State Dept processing passports at pre-pandemic levels, despite ‘unprecedented’ demand

The State Department processed over 24 million passport books and cards in fiscal 2023 — a new record. And it's back to processing passport applications withi...

The State Department is back to processing passport applications at a rate not seen since the start of the COVID-19 pandemic.

The department, in a press release Monday, said it’s once again processing passport applications within 6-8 weeks for routine service.

For an extra $60, applicants can have their application expedited and get their passport processed within two-to-three weeks. That’s on top of the $130 fee all applicants pay to obtain or renew a passport.

The State Department processed over 24 million passport books and cards in fiscal 2023 — a new record.

Secretary of State Antony Blinken tweeted Monday that the “dedicated State Department team is delivering for the American people,” and has met “unprecedented demand” for passports.

At the height of this year’s summer travel season, the department took about 10-13 weeks for routine passport processing, and about 7-9 weeks for expedited service. Department officials, however, predicted a return to pre-pandemic processing times by the end of 2023.

Despite the improved performance, Congress is taking steps to ensure the State Department can keep handling the increased demand for passports.

The fiscal 2024 National Defense Authorization Act that passed last week gives the State Department direct hire authority to bring on as many as 80 passport and visa employees more quickly.

The NDAA also requires the department to give Congress quarterly reports on passport wait times for the next three years.

“It is the sense of Congress that passport wait times since 2021 have been unacceptably long and have created frustration among those seeking to obtain or renew passports,” the NDAA states.

The legislation also requires the State Department to launch online chat capabilities that will allow applicants to ask questions or check on the status of their passport applications.

The State Department plans to fully launch an online passport renewal platform by the end of this year, or early next year. It soft-launched the platform in late 2022.

President Joe Biden directed the department to launch its online passport renewal system as part of his December 2021 executive order on improving customer experience across the federal government.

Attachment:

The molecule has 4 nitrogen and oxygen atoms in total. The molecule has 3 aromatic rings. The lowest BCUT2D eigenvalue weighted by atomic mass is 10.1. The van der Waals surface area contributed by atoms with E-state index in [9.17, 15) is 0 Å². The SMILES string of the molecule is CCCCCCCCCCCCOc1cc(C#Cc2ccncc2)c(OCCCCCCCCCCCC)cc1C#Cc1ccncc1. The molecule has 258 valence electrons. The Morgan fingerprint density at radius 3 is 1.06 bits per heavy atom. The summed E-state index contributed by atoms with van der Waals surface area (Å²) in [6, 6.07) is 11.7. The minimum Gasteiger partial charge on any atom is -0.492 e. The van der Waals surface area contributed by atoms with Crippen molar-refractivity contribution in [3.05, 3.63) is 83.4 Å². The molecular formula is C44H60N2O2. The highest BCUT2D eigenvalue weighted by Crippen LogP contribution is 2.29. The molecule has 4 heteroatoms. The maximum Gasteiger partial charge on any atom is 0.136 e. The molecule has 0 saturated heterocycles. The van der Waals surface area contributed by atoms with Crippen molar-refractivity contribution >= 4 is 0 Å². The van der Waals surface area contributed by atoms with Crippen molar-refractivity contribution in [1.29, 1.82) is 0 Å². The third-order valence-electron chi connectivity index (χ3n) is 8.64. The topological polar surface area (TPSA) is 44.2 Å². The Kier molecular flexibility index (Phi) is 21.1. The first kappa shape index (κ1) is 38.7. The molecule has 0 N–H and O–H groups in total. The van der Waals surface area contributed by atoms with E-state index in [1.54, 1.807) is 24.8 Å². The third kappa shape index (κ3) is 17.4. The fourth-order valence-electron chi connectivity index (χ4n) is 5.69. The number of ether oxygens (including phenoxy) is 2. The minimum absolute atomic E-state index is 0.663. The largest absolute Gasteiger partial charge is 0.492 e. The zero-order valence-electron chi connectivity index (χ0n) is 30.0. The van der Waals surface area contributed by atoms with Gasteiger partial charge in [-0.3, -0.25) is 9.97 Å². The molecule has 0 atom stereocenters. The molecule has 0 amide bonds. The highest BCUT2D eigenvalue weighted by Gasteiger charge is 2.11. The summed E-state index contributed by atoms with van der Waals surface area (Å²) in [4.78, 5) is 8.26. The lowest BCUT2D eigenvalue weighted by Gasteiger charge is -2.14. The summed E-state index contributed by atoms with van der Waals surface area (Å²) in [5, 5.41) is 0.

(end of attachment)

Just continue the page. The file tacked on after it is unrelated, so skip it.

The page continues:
House and Senate lawmakers repeatedly pressed the department this year for updates on clearing the passport backlog.

Assistant Secretary of State for Consular Affairs Rena Bitter told members of the House Foreign Affairs Committee in June that the Bureau of Consular Affairs saw “historically high demand” for passport and visa services.

Bitter said Consular Affairs, which runs largely on passport fees, had to freeze hiring during the height of the pandemic, but emergency appropriations from Congress kept the bureau from having to lay off employees.

Once the bureau started bringing in more revenue in late 2021, it resumed hiring for passport adjudicators. Bitter said the bureau started hiring more overseas adjudicators in the beginning of 2022, and that some overseas positions remain vacant.

Bitter said the bureau hired 177 new passport adjudicators this year, growing its workforce by about 10%. She said the bureau is in the process of growing its workforce by another 10%.

The Bureau of Consular Affairs authorized tens of thousands of overtime hours each month at the height of this year’s passport backlog.

National Federation of Federal Employees Local 1998 President Lee Wentz said in August that passport services employees also grew frustrated with these delays.

“We’re all here doing what we can to help everybody. And if we were on the other side of the coin … I’d be frustrated too. We all totally get that, we totally understand it. But at the same time, from the employee standpoint, we’re doing everything we can to help everybody,” Wentz said.

Between January and June this year, the Bureau of Consular Affairs authorized between 30,000 and 40,000 overtime hours each month.

Wentz said most of that overtime was voluntary, and that passport services employees were willing to put in extra hours when needed.

The department estimates only 5% of Americans held a passport in 1990. Now nearly half of Americans own a passport.

About 160 million valid U.S. passports are currently in circulation — nearly double the amount from 2007.

The Government Publishing Office is also staffing up and introducing workplace flexibilities to keep up with passport production.

GPO Director Hugh Halpern told the Senate Rules Committee last week the agency has been “aggressively hiring” to keep up with demand for passports.

The agency hired 190 new employees in FY 2023 — a 41% increase in new hires, compared to 2022.

Halpern said the agency ramped up hiring to offset “significant looming retirements” among its workforce.  He said GPO’s passport division also implemented a four-day work week, where employees work 10 hours each day.

He told the committee that the four-day workweek reduces wear and tear on GPO’s equipment, and gives employees the flexibility of a three-day weekend or overtime work when it’s available.

“We’ve been able to recruit because of our dedication to making GPO a great place to work and our willingness to experiment with alternate work arrangements,” he told the committee.

Halpern said GPO is also in talks with the State Department and international partners to consider features for a new generation of passports in the coming decades.

“There may be a digital component to it, but you will still need a physical document keyed to that. So I think we’ve got probably a good another 20 years or so of still having some sort of physical document,” he added.      

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